Information is surfacing that on the heels of their extraordinary, record-setting and Calder Cup-winning season, the Norfolk Admirals might be a lame duck franchise.
And the Tampa Bay Lightning may have arranged it months ago.
While nothing has been announced by either Tampa Bay or Norfolk, the first public indication of a major change in the AHL occurred on March 1, when the Syracuse Crunch chose to not exercise their option to continue their affiliation with the Anaheim Ducks.
Then, on March 3, Syracuse Crunch owner Howard Dolgon announced that his organization had reached a deal with a new NHL franchise. “We’re done. Hockey in Syracuse is secure for a long time,” Dolgon proclaimed. “It’s a fair deal. We’re very comfortable, they are very comfortable. It’s just a question of working with the parties involved, and finding the appropriate time [to make the deal public].”
The Crunch have also announced that they will debut new jerseys with colors inline with their new NHL affiliate on their Oct 13 home opener. Exactly which colors can be expected next fall remains unclear – even all these months later.
Speculation is mounting that the mystery NHL franchise is none other than the Lightning.
The five-year deal between the Admirals and Lightning expires this summer, and the Tampa Bay Times has reported that the relationship between the two clubs in uncertain. “I know Syracuse is talking to them,” said Norfolk owner Ken Young. “We’re talking with the Lightning. We’re talking with other teams…I’d just as soon we keep it the way it is.”
Unfortunately for Young, the Lightning may not want to keep it the way it is.
Some, including the Times, suggest that as the most southerly franchise in the AHL’s Eastern Conference, high travel costs may be one of the reasons why the Lightning may have gone shopping for a new developmental partner. Admirals GM (and Lightning Assistant GM) Julien BriseBois has said that “our relationship with [Norfolk's] ownership, the arena, fan support have all been great. Our only issue is that Norfolk is so geographically removed from the rest of the league.”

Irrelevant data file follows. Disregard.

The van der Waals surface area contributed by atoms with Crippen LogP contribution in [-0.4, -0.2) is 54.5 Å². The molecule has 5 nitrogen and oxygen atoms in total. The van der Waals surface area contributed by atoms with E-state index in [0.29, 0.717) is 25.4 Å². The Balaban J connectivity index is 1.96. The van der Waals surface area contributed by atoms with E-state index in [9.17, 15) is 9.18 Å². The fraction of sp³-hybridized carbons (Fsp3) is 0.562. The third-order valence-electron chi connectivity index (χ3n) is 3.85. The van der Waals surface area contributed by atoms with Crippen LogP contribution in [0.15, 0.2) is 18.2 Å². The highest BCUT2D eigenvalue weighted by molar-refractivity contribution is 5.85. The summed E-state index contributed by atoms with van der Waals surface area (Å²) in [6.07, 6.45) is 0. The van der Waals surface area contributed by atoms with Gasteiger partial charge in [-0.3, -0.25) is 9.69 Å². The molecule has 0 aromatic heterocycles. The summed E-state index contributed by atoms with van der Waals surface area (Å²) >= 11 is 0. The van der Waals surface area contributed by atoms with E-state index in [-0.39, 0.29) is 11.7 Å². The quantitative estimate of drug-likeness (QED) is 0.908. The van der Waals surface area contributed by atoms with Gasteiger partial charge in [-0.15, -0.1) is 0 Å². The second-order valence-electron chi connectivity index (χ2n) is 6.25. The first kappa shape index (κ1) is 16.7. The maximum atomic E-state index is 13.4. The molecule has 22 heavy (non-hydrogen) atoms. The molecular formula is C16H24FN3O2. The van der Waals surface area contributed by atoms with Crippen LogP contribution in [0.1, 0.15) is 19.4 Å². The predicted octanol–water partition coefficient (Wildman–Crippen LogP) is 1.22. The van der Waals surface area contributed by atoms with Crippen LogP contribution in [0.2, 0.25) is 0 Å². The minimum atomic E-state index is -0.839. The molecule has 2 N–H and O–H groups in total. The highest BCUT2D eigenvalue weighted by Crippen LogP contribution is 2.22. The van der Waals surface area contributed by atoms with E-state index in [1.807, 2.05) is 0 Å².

Even if a deal was completed months ago, Tampa Bay hasn’t turned its back on the Admirals. Lightning GM Steve Yzerman was in the tunnel leading to the Admirals’ dressing room after the final whistle at the Ricoh Coliseum last Saturday when the baby-Bolts hoisted their cup.
Gestures like that may seem like small comfort to Norfolk fans in the days ahead if their beloved players are yanked out of the Scope, but maintaining perspective is important – particularly if one isn’t familiar with the AHL. Unlike in the NHL, where Commissioner Gary Bettman loves to keep franchises firmly anchored, change happens all the time in the A.
Consider that for the 2011-12 season, five AHL teams changed their NHL affiliations. The Manitoba Moose completely shed their previous identity by changing affiliations (swapping the Vancouver Canucks for the Winnipeg Jets), becoming the
Tim Horton’s Icecaps , and moving 4800 kilometers east along the Trans Canada highway from Winnipeg to St. John’s Newfoundland to set up their new home.
The reactivation of the Edmonton Road Runners (who promptly became the Oklahoma City Barons) in 2010-11 triggered three affiliation swaps. Meanwhile, the Albany River Rats moved to Charlotte, becoming the Checkers, and the Lowell Devils fled for…wait for it…Albany. The Hartford Wolfpack switched monikers and threads – reborn as the Connecticut Whale – even while staying put.
And in 2009-10? Well, the Quad City Flames fled to Abbotsford, and Philadelphia Phantoms lost their rink to demolition and moved to Adirondack. The Texas Stars began operations (initially on a probationary basis) and the Iowa Chops were suspended for being “unable to remedy certain violations of the provisions of the league’s constitution and bylaws.” The violations were never explained.
The AHL is simply more fluid than the more stately NHL, and life for many franchises and their fans is tumultuous as result.